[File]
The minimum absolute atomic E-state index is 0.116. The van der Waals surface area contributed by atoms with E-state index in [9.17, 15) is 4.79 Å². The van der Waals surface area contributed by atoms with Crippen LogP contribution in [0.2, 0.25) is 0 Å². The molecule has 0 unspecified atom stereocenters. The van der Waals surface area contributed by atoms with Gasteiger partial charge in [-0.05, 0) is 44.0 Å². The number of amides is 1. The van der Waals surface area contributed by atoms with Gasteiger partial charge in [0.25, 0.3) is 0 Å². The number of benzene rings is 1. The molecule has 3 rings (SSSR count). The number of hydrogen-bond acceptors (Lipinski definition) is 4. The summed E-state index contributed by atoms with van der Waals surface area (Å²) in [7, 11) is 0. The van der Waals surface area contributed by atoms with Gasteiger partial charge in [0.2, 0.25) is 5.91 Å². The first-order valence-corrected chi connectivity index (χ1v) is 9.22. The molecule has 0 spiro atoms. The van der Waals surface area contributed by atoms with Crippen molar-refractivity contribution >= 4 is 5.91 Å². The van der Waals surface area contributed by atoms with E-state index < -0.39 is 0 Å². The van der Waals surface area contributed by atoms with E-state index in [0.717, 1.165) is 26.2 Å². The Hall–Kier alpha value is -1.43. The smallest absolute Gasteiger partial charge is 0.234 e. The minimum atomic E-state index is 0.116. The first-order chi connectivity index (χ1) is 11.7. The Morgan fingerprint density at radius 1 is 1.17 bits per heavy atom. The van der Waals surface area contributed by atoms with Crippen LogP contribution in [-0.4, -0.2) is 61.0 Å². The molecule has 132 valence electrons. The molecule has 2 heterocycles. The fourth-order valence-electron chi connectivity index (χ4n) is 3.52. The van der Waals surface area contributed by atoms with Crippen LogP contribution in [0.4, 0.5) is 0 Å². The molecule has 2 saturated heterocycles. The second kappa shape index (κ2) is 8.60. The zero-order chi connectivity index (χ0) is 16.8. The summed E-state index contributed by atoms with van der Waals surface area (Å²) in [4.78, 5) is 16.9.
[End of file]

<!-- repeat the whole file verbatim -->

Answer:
The minimum absolute atomic E-state index is 0.116. The van der Waals surface area contributed by atoms with E-state index in [9.17, 15) is 4.79 Å². The van der Waals surface area contributed by atoms with Crippen LogP contribution in [0.2, 0.25) is 0 Å². The molecule has 0 unspecified atom stereocenters. The van der Waals surface area contributed by atoms with Gasteiger partial charge in [-0.05, 0) is 44.0 Å². The number of amides is 1. The van der Waals surface area contributed by atoms with Gasteiger partial charge in [0.25, 0.3) is 0 Å². The number of benzene rings is 1. The molecule has 3 rings (SSSR count). The number of hydrogen-bond acceptors (Lipinski definition) is 4. The summed E-state index contributed by atoms with van der Waals surface area (Å²) in [7, 11) is 0. The van der Waals surface area contributed by atoms with Gasteiger partial charge in [0.2, 0.25) is 5.91 Å². The first-order valence-corrected chi connectivity index (χ1v) is 9.22. The molecule has 0 spiro atoms. The van der Waals surface area contributed by atoms with Crippen molar-refractivity contribution >= 4 is 5.91 Å². The van der Waals surface area contributed by atoms with E-state index < -0.39 is 0 Å². The van der Waals surface area contributed by atoms with E-state index in [0.717, 1.165) is 26.2 Å². The Hall–Kier alpha value is -1.43. The smallest absolute Gasteiger partial charge is 0.234 e. The minimum atomic E-state index is 0.116. The first-order chi connectivity index (χ1) is 11.7. The Morgan fingerprint density at radius 1 is 1.17 bits per heavy atom. The van der Waals surface area contributed by atoms with Crippen LogP contribution in [-0.4, -0.2) is 61.0 Å². The molecule has 132 valence electrons. The molecule has 2 heterocycles. The fourth-order valence-electron chi connectivity index (χ4n) is 3.52. The van der Waals surface area contributed by atoms with Crippen LogP contribution in [0.4, 0.5) is 0 Å². The molecule has 2 saturated heterocycles. The second kappa shape index (κ2) is 8.60. The zero-order chi connectivity index (χ0) is 16.8. The summed E-state index contributed by atoms with van der Waals surface area (Å²) in [4.78, 5) is 16.9.